Whether Mastoras can truly take credit for the start of the Greek yogurt boom is unclear. But beyond this one-man tale, four anthropology and history professors with whom I spoke said the rise of Greek yogurt in the U.S. reflects a larger change in the American culinary consciousness: a desire for foods that are considered purer, simpler, and more natural—in other words, not yogurts purporting to taste like key lime pie or strawberry cheesecake. The trend is in line with the rise of farmers markets and the slow and local food movements, says Yale professor Paul Freedman, who studies the history of food and edited the anthology Food: The History of Taste. Hence the success of a product with roots in the West’s oldest major civilization—and a land many Americans imagine to be populated by “good, solid farm folk,” as Ted Bestor, chair of Harvard’s anthropology department, put it to me.

Indeed, for better or for worse, Greek yogurt’s popularity may be due, at least in part, to certain stereotypes about the country and its cuisine. According to Michael Herzfeld, an anthropologist at Harvard who specializes in Greek culture, one of the reasons for the popularity of Greek yogurt is that Americans are likely to assume that it fits into the context of the Mediterranean diet, alongside low-cholesterol foods such as olive oil, nuts, and fish. But this association is mistaken, says Herzfeld, who calls the notion of a low-fat Mediterranean diet “a piece of historical nonsense.” Herzfeld spent eleven years living and doing research in Greece, and, for 16 months, he stayed in a village in the mountains of central-western Crete, where one of the most common dishes was “very fatty” boiled mutton—and where yogurt was likewise very high in fat.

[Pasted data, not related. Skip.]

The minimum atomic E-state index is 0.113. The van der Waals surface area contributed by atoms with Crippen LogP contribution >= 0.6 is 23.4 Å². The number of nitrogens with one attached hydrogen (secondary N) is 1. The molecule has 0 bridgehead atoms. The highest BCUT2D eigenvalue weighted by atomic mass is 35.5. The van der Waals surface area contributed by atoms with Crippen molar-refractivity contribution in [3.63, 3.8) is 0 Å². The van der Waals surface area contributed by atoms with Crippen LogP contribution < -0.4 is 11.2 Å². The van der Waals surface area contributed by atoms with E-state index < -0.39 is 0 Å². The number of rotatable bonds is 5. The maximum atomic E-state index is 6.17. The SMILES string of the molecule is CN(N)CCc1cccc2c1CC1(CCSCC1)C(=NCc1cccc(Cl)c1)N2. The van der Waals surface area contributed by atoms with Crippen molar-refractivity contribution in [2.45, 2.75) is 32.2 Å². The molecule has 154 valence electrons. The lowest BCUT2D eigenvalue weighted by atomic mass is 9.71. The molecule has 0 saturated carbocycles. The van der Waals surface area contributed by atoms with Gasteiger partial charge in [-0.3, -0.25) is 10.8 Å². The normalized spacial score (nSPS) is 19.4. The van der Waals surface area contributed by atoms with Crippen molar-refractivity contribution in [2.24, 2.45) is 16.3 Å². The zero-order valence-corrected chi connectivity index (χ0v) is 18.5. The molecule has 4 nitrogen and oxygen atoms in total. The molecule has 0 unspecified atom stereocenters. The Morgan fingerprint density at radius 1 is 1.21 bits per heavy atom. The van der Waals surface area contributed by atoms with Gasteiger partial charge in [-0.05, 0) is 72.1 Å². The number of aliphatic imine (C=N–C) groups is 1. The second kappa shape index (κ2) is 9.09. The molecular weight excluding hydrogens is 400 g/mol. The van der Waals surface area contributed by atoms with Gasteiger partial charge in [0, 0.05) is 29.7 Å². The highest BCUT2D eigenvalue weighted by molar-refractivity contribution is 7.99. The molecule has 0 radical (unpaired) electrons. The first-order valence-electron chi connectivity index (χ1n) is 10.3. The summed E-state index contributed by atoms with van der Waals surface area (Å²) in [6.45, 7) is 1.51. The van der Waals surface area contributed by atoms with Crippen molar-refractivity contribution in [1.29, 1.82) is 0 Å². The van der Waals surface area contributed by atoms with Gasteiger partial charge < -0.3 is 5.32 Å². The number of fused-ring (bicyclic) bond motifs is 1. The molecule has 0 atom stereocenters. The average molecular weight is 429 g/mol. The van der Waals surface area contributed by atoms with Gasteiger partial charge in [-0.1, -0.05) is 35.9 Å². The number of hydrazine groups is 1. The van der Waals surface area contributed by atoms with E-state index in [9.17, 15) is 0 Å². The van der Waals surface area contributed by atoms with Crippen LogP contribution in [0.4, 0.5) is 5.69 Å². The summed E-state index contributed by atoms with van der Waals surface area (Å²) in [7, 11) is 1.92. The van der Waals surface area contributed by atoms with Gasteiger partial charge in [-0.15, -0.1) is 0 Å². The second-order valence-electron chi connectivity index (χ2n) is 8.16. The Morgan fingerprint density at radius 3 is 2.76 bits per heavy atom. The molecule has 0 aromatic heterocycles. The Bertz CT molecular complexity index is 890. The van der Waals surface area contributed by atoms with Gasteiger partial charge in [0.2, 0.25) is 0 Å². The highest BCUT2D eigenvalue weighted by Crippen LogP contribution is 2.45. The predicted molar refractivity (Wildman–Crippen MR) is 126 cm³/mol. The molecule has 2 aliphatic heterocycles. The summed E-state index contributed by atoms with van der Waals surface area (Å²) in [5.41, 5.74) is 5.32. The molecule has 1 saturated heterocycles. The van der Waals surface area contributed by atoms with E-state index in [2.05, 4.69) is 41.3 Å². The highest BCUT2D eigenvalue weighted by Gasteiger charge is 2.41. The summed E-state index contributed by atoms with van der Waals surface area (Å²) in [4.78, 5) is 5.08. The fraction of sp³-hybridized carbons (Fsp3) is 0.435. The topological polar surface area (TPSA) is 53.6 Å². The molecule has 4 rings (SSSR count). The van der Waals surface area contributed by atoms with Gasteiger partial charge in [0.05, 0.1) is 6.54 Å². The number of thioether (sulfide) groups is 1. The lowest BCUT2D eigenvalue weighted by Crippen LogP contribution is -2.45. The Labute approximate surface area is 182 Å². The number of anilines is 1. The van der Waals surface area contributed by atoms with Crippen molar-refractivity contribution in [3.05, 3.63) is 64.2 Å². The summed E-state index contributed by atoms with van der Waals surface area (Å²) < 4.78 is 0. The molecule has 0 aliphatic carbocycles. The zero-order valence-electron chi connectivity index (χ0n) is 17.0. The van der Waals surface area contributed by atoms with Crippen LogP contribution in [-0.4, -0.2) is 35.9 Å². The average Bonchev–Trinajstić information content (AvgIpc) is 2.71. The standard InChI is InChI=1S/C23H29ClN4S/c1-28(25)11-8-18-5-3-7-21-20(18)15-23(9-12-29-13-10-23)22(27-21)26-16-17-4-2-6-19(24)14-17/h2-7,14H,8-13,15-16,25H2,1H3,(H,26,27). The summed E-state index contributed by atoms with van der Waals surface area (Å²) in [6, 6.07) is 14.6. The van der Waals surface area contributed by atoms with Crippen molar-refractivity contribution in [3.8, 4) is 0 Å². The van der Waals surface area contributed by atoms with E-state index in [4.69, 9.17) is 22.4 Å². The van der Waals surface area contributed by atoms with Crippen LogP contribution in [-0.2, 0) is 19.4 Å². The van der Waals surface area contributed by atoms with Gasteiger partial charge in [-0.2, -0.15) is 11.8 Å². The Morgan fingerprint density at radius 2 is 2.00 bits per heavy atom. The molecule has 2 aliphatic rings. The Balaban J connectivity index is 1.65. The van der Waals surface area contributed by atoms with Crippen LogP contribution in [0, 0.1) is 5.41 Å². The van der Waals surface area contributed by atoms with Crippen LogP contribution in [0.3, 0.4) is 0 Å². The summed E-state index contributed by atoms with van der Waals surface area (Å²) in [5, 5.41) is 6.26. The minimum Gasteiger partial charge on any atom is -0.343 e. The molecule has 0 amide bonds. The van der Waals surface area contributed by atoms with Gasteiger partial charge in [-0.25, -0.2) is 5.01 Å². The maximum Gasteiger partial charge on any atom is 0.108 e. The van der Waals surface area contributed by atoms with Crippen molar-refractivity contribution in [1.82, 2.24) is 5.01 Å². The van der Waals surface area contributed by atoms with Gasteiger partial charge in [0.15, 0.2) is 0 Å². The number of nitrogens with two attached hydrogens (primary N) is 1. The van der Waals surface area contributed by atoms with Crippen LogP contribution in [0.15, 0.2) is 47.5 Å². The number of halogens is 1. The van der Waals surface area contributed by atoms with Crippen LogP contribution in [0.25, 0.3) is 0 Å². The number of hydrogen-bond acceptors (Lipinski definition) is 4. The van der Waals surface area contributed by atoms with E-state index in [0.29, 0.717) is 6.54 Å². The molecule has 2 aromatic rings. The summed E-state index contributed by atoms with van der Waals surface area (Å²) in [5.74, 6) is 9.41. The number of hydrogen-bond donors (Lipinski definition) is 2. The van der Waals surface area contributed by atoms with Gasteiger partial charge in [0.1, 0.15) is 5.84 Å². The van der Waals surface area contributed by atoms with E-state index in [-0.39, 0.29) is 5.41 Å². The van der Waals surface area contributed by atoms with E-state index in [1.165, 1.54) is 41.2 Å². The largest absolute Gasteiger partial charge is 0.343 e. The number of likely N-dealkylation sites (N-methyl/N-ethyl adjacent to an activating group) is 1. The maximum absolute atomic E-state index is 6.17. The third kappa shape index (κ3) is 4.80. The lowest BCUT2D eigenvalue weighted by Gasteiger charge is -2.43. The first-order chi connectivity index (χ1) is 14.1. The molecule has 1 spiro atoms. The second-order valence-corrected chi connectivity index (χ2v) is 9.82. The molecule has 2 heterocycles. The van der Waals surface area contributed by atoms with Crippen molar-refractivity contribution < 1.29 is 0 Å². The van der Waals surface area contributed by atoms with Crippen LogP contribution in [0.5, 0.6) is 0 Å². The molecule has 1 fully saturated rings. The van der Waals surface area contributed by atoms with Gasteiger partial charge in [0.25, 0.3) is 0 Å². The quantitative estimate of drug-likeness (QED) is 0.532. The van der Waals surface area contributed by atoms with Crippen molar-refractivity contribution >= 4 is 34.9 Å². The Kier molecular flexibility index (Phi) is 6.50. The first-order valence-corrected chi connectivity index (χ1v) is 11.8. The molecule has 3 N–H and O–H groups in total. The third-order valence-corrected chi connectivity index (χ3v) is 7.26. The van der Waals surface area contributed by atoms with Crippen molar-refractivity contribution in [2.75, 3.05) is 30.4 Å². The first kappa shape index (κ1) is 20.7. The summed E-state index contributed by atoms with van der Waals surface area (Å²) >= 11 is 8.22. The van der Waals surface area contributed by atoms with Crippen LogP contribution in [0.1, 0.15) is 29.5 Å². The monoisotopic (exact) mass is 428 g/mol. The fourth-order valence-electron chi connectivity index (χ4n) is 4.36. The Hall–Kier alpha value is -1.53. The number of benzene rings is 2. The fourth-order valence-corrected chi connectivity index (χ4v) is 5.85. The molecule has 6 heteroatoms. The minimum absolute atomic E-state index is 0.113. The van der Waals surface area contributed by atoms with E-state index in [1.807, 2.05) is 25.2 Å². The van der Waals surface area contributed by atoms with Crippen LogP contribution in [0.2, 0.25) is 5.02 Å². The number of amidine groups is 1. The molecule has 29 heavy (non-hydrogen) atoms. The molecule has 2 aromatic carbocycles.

Ironically, not only is traditional Greek yogurt not particularly healthful, but, according to Freedman, it’s also not particularly Greek. For one, the type of strained yogurt marketed in the U.S. as “Greek,” he says, is actually most closely associated with nearby parts of Eastern Europe and the Balkans, particularly Bulgaria. (The subspecies of the bacterium used to produce yogurt is called bulgaricus.) The word yogurt, meanwhile, comes from Turkish, attesting to the food’s prominence in Middle Eastern diets, as well. And consider that Hamdi Ulukaya, the founder of the American company Agro Farma, which owns Chobani, was born and raised in Turkey. But that hasn’t stopped Chobani’s yogurt, which comes from a family recipe, from being billed as “Greek.” “It could be Lebanese yogurt,” Ulukaya has said. “This is how it’s made in these countries, in Turkey, in Greece, in Israel.”

Bestor, who studies the anthropology of food, explains that “if you’re trying to market something in the U.S., any label that’s Iraqi yogurt or Syrian yogurt or Lebanese yogurt—it just wouldn’t have a real positive feeling.” Eastern European cuisine, meanwhile, is associated with high-calorie foods such as alcohol and potatoes, Freedman notes. And American distributors are catching on as well. Dannon and Stonyfield Farm, for instance (both owned by the French company Danone), use packaging depicting an ancient temple and the whitewashed, blue-roofed houses of what appears to be the town of Santorini. “The idea that Greek yogurt is healthful because it’s Greek, because it’s Mediterranean,” Freedman says, “that’s the trick, or the amazing marketing coup, in my opinion.”

In other words, if Americans find themselves choosing Greek yogurt over the regular stuff, it’s not because the former is technically “Greek” in its precise contents or assumed provenance. Still, the Americanization of ethnic foods is nothing new. Herzfeld sees the rise of Greek yogurt in the U.S. as a sign of Greece’s growing ties to the “consumerist Western world.” He hopes a Greek company like Fage won’t be “bullied” by American brands offering their own versions of Greek yogurt, as he thinks Greece, now mired in financial troubles, has been bullied by other Western economic powers. “That, in a nutshell, or shall we say in a yogurt dish,” he says, “is the story of the Greek economy.”

Margy Slattery is an intern at The New Republic.